Relatives of Steve Salgado and anti-police brutality activists hit the streets of Santa Ana in protest following the young man’s death at the hands of police last month. Gang Suppression Unit detectives patrolled Birch Street on the afternoon of January 29 when they encountered Salgado. The 18-year-old exited from the passenger side of a car, leading police on a foot pursuit when an officer-involved shooting happened shortly after. Details don’t stretch far beyond that for now. “We know that Steve was coming back from a kids soccer game,” says attorney Christian Pereira. “It was a very short chase from an alleyway through an apartment complex. That’s pretty much all we know.”
Pereira is representing Salgado’s two children, a two-year-old and an unborn baby on the way, in the case along with the Tustin-based Carrazco Law firm. “From people that were present at the scene, they say Salgado had no weapon,” the attorney adds. “But I can’t confirm that to be true or untrue because I haven’t spoken with every single witness out there and I don’t know what information Santa Ana police have.”
The Weekly asked the department spokesman if Salgado was unarmed, but he deferred to the Orange County District Attorney’s (OCDA) office.
A claim will be filed, a prelude to a wrongful death lawsuit if rejected. (Santa Ana settled two such cases for police shootings last year for $6.8 million). Pereira expects to find out more about the Salgado case in the interim. “Some witnesses have also said that Salgado was shot in the back,” he adds. “We’ll know from the autopsy if that’s true.” Since demonstrations took place earlier this month, the Weekly has learned that David Prewett is the cop being investigated by the OCDA office in the shooting—and it isn’t the first fatal incident he’s been involved in.
According to a 2012 OCDA report, Elmer Perez got into an argument with his girlfriend Diana Alvarado in the early morning hours of December 16, 2010. His stepdad called a Santa Ana police dispatcher around 5 a.m. saying his 27-year-old stepson had a toy gun and argued with his pregnant girlfriend while being on drugs. By 5:30 a.m., Prewett, Corporal Manny Moreno, officers Brandon Sontag (trying to get his job back after getting fired last year for his roll in the infamous Sky High dispensary raid, someone who has cost SanTana $2.55 million in excessive force lawsuits, and participant in four officer-involved shootings, including one where he got a dog) and Tony Lee arrived on scene at the family’s condominium.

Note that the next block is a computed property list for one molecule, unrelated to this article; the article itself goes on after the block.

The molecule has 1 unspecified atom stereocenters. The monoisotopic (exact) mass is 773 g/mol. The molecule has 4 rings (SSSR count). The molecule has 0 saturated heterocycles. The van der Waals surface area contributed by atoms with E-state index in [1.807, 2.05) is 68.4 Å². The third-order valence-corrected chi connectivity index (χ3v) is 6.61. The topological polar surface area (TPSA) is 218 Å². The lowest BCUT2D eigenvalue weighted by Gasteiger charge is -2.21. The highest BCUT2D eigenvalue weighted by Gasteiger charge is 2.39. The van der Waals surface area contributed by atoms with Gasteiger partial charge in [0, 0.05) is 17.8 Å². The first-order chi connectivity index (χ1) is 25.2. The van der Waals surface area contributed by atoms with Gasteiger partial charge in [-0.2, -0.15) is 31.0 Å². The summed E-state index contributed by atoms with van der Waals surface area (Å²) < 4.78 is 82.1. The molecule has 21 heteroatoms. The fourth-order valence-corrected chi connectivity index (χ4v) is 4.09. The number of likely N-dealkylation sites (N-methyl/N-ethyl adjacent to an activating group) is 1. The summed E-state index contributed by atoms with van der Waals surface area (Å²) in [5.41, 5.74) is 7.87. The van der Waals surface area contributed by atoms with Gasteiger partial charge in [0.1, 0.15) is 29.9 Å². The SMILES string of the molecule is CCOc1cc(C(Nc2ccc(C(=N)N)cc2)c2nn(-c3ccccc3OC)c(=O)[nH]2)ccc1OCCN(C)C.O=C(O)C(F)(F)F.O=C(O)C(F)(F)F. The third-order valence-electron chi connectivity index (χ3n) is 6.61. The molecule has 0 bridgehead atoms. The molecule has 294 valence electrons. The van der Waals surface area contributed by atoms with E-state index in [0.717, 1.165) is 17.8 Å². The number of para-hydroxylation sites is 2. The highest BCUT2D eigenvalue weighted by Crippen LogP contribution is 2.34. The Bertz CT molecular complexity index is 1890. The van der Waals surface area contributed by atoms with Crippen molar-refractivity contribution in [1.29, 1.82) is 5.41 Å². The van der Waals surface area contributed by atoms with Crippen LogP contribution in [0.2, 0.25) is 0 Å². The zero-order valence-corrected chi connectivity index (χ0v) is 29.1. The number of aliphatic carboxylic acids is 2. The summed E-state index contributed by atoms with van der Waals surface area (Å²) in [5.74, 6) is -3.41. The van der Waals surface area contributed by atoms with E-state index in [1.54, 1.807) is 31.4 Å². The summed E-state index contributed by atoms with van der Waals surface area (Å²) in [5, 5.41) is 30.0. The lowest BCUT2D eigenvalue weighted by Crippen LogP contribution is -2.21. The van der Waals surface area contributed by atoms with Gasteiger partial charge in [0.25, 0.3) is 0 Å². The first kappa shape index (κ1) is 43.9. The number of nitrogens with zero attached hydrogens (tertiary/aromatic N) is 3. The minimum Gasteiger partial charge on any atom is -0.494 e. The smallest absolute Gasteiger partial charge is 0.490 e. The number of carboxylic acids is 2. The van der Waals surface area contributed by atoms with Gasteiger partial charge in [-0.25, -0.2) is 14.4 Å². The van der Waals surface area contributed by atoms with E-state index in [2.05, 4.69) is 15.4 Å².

But when police talked to Perez’s stepdad, the story changed. Prewett told dispatch that the stepdad didn’t know whether the gun was real or a toy. The situation only escalated from there, with Perez upstairs, not allowing his girlfriend or two-year-old son to leave. The officers decided to enter the condo and took positions along the staircase with guns drawn. They yelled commands at Perez to drop his gun, but he didn’t comply. When Perez raised his hand and pointed the gun at them, officers opened fire.
After the smoke cleared, the gun turned out to be a replica. All of the officers involved in the shooting, including Prewett, declined to give voluntary statements to OCDA investigators. They found that police acted within policy anyway based on the recounting of another officer on scene who didn’t fire on Perez. The Sayre & Levitt firm filed a federal wrongful death lawsuit that year against the department on behalf of Perez’s two children. “Elmer Alexander Perez posed no threat, was cooperative with officers and had committed no crime,” the suit claimed.
In depositions, a more disputed version of events is presented than in the OCDA report. The stepdad testified that he told Cpl. Moreno in Spanish that “of course it’s a toy.” Cpl. Moreno countered saying he asked him a number of questions including if he had seen it or ever owned a real gun. The man finally admitted his wife is the one who saw it and relayed the info to him. What was undisputed is that Perez’s sister told police it was just a toy gun on her way out of the condo. When officers later opened fire, Prewett stated in a deposition that he fired 10 times.
A federal jury in 2014 cleared the cops against all claims.
The Perez case is certain to come across Pereira’s desk as he works on the Salgado shooting. The attorney plans to pull all relevant personnel records to scrutinize them and see if there’s any pattern of excessive force at play. “That information becomes very relevant,” he says, “if it shows that there’s someone out there that’s not following the constitution.”